Read? The most overlooked trait of investing success
I once asked a doctor: What’s the hardest part of your job?
It wasn’t the stress or responsibility. It was so basic. “Getting my patients to do what I ask of them,” she said.
I didn’t understand at first, but it made sense when she explained.
“You have an appointment with a patient and you say, ‘I need you to get this lab done, see this specialist, pick up this medicine.’ And they come back a month later and they haven’t done any of it,” the doctor said.
They either couldn’t afford it, or it was too intimidating, or they didn’t have time.
She explained that becoming a better doctor meant spending more time managing her patients rather than managing those patients’ illnesses. There is a huge difference, she said, between an expert in medicine and an expert in healthcare.
An expert in medicine knows all the right answers out of the textbook. They can diagnose with precision and are up to date on all the latest treatments. (CW8888: "Gurus" often do this)
An expert in healthcare understands that medicine from the patient’s view is intimidating, confusing, expensive, and time-consuming. Nothing you diagnose or prescribe matters until you’ve addressed that reality with patients, because even a perfect solution makes no difference to the patient who doesn’t follow it. (CW8888 : Why Bei kamping often failed no matter under which "Gurus"? Why? "Gurus" can't train each and everyone individually. Where got time and energy for everyone?)
I love parallels between investing and other industries, and this one may be the clearest.
There is a huge difference between being a great investor and running a great investment firm. The difference is the latter realizes that no amount of good advice or strong performance matters to the client who doesn’t follow it, or stick around long enough to benefit from it.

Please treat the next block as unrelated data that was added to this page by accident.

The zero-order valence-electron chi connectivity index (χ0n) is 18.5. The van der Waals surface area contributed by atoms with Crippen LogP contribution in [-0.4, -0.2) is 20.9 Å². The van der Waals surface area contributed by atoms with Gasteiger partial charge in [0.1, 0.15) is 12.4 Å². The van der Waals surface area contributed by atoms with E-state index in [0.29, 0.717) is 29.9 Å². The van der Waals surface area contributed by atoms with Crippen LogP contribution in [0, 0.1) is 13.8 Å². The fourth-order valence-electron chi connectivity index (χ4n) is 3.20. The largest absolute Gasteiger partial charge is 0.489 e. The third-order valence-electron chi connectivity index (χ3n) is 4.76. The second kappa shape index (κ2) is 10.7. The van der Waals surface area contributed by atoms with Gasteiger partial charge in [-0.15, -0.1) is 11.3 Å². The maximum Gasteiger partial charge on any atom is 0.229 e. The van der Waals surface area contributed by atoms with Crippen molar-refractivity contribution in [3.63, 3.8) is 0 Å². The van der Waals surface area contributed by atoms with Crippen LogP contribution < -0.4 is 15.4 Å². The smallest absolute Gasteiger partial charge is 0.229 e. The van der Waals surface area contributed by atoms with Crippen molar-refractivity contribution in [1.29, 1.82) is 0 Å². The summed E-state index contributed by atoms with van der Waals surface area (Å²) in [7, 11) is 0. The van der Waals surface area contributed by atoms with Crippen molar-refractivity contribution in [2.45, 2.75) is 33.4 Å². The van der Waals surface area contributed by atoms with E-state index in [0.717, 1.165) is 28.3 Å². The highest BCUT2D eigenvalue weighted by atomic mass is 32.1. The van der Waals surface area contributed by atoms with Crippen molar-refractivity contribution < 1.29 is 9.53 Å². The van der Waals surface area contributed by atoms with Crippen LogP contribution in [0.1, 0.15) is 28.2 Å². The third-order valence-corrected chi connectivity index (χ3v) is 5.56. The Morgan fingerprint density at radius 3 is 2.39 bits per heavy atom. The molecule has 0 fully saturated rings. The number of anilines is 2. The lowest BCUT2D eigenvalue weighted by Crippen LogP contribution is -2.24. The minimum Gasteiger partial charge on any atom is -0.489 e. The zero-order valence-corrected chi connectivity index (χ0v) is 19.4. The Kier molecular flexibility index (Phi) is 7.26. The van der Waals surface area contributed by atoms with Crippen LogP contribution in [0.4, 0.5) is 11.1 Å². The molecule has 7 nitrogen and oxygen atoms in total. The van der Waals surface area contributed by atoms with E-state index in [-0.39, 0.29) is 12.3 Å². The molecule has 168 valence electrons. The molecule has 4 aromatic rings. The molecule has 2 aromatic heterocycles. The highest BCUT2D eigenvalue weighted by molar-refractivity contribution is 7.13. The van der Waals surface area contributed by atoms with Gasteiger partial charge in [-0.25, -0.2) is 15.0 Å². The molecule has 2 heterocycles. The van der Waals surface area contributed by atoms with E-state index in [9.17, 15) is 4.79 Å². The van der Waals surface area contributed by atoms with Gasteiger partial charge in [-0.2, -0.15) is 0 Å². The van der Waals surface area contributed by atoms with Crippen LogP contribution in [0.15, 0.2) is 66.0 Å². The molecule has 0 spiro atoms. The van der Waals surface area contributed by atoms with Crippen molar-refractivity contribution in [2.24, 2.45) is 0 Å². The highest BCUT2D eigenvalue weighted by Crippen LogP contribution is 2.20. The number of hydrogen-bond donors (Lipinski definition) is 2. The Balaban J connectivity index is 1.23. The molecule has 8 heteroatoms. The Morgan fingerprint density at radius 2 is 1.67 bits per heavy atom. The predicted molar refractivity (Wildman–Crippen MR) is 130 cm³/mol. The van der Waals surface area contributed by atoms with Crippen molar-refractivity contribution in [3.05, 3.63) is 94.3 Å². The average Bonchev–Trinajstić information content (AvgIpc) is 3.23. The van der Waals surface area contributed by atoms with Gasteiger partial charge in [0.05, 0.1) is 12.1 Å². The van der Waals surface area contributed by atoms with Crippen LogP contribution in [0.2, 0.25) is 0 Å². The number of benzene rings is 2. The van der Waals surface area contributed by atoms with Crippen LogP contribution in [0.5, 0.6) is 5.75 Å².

Those who run great investment firms bridge this gap with a simple trick: Clear and honest communication that ensures clients know what you’re doing, what to expect, and addresses the psychological barriers that pushe them away from adhering to good advice.
Financial professionals as a whole don’t have a great reputation. Advisors have a reputation of being salespeople, and money managers have a reputation for being not very good at what they do, fixated on the short term and beholden to whacky strategies they profess will outperform.
But there’s a chicken-and-egg problem here. I’d argue the main reason so many financial professionals stray towards short-termism is because it’s the only way to run a viable business in an industry where customers flee at the first sign of trouble. But the reason customers flee at the first sign of trouble is often because the advisor has done such a poor job communicating how investing actually works, what their strategy is, what they should expect as an investor, and how they deal with inevitable bouts of volatility and cyclicality. The advisor will blame the client, who he sees as shifty and performance-chasing. But many clients are never educated by their advisors to behave differently.
Put yourself in the client’s shoes. They’re trying to pick a good advisor or investment manager from a sea of thousands of options. They don’t have that much information to judge you on. Sure, there’s past performance. But that can be driven by luck and broader market returns. When a client has something as important as their life savings on the line and limited information to judge you on, can you blame them for bailing at the first sign of trouble?
Unless you’ve held their hand, told them your story, been utterly honest with them and explained what they should expect, it’s hard for them to distinguish between run-of-the-mill volatility and a manager who lacks skill. So they leave, unwilling to take a flyer on something that’s so important to them. Bailing out after a decline is self-destructive behavior. But if you’re a client who’s just thrown a prospectus and been told, “Good luck, hang on tight!” I can’t blame you for doing it.
The most overlooked trait of investing success is communicating to your clients the softer and emotional side of investing. A knowledge of market history. An acceptance of volatility as a normal part of investing. That you can be wrong on half your investments and still do well over time. (CW8888: So I am doing it right! Hee Hee)